I am resisting the urge to “metablog” as my friend Dave M once put it. Blogging about blogging. Writing about writing (or writers). Neither of those things are very interesting to anyone but bloggers and writers. It’s like all the backstage action at a theater – fun for the theater geeks, but ruins the magic for everyone else. I’ve always enjoyed knowing how the magic trick works, because I’m still able to suspend disbelief and enjoy the show. Not everyone can manage it.
BUT… I can’t help it. There is a challenge out there with the hashtag #MyFriendAlexa. Now, Alexa and I are barely on speaking terms, these days, since Amazon bought it (most likely to protect the trademark in their voice response gadgets) and started charging exorbitant rates for things that used to be free, like certifying site metrics and getting insights on your traffic sources beyond the current freebie basics. So while I won’t be participating in the challenge, I do think it’s great fun to periodically kill off my blog, then resurrect it from the ashes, and see how quickly I can go from relative Alexa obscurity to “Whoa, Nelly, how’d she do THAT?” (Does anyone really think Alexa is an important metric, in 2018? I’m told it’s MOZ, these days, which is much harder to game.) The first screenshot is from 08/27/18. The second is from this morning – 09/04/18:
As of yesterday, my Traffic Rank in the US went from — to six digits, leaping up by about 100K in the past 24 hours. That’s what led me to wondering “how many active websites are there in the US?” I can’t help but think that some very active websites have a lower Alexa rank.
And for all you readers out there (all 34 of you, at last count), I apologize for the fact that my site’s slower than 80% of all the others. It’s the pretty pictures, I’m sure. And I’ve tried compressing them some, but…meh, you’re not complaining, and I couldn’t care less what Alexa thinks.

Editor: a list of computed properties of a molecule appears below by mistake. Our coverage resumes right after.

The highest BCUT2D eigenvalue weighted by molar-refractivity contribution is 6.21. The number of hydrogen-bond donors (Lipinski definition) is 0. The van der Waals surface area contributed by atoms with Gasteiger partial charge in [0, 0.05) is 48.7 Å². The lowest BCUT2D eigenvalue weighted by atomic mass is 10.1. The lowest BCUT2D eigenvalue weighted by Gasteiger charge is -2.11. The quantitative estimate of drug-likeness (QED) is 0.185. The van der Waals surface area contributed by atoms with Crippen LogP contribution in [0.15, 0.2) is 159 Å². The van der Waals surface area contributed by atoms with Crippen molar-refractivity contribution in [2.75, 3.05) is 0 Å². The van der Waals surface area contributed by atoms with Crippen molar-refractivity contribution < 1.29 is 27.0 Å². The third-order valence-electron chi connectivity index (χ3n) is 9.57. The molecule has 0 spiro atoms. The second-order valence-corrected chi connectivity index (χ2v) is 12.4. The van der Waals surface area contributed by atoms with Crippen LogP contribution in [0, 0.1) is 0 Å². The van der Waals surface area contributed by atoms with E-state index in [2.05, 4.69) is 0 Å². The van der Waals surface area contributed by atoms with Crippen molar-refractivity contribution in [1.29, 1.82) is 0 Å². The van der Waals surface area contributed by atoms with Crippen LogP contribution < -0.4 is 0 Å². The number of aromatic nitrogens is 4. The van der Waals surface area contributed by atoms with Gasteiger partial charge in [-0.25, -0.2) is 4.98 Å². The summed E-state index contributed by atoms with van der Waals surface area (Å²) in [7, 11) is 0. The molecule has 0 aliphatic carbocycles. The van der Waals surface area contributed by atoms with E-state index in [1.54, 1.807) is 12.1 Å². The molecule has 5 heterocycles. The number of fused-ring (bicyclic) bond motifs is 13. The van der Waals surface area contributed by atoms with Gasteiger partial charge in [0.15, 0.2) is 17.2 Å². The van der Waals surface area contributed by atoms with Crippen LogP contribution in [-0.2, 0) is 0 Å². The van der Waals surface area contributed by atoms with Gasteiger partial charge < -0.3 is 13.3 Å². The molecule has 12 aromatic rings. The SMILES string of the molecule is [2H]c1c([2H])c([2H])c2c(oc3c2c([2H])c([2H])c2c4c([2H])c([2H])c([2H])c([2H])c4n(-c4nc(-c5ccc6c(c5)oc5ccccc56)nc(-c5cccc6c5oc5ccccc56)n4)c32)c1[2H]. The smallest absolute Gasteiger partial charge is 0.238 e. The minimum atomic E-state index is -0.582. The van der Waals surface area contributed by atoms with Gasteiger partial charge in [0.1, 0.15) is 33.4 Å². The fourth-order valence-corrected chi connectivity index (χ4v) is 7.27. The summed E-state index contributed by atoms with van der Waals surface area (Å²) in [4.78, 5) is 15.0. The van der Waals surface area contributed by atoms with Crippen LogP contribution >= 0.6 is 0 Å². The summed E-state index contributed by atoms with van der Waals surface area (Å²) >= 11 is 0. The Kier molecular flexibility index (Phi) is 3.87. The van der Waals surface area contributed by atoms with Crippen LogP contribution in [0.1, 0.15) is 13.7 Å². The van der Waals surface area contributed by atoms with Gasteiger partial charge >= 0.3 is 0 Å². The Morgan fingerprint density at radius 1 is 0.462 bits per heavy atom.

Alexa claims it can’t be so easily manipulated. I’m not sure. I jumped about 3.4 million spots before even posting a new blog – after taking about two months off. I reinstalled their browser extension. I don’t know of any way to exclude my own visits from their counter (since I’m not about to pay $150/month for “certified” site metrics!) And this is the first blogging geekery post I’ve made here in a long time, but what do you want to bet this gives my rank a boost?
I commented on about 20 of the #MyFriendAlexa posts over the weekend, dropping my blog’s URL in the comments section at every opportunity.
I added a plug-in to beef up my Schema.org tagging.
And finally – finally – I blogged. Several times. Take that, #YouJerkAlexa. That’s when I got my US rank back.
Don’t think I can’t do it, either. I once took a now-vanished-from-the-web-entirely site from unranked to 15K worldwide, in ten weeks. It took a whole team of the most fantastic bloggers I know to help it get there, and pretty much left me despising all blogging challenges and contests from that day forward, but don’t think I can’t – with my weirdly competitive streak – if I wanna.
Burnout is real, people. Don’t chase the stats. Write for the love of it, or don’t. Enjoy the networking; build engagement between real human beings. Make friends on the Web.
Alexa doesn’t give a damn about you. Alexa is not your “friend.”
It’s been a while, hasn’t it? File this under “Things That Make Me Inordinately Happy for NO Good Reason”:
In spite of this site supposedly being slower than molasses on the Moon, and having fewer than 200 – let alone 2000! – sites linking in!
Who am I kidding? Take two lousy weeks off, and slide back a month’s–er, no, take THREE lousy weeks off and slide back a month’s worth of stats. Stagnate, in other words. I should’ve taken a screenshot the day I noticed I’d landed in the 99,000 range for the US. I was busy, and forgot to do that. Now, I have to work to recoup the losses. Or not. But you know, this is a good reminder that something out there gives brownie points for writing regularly.
Does this matter? Not one bit. But, as my grandmother used to say, “You have to write letters to get letters.” No one’s going to leave comments, if the search engines won’t lead them to the blog. It’s not exactly hard to get a boost with a post or two. I should try to keep this up for a solid 10 weeks and see if it’s gotten harder or easier over the past 8 or 9 years. Where do we top out and start playing with the big boys?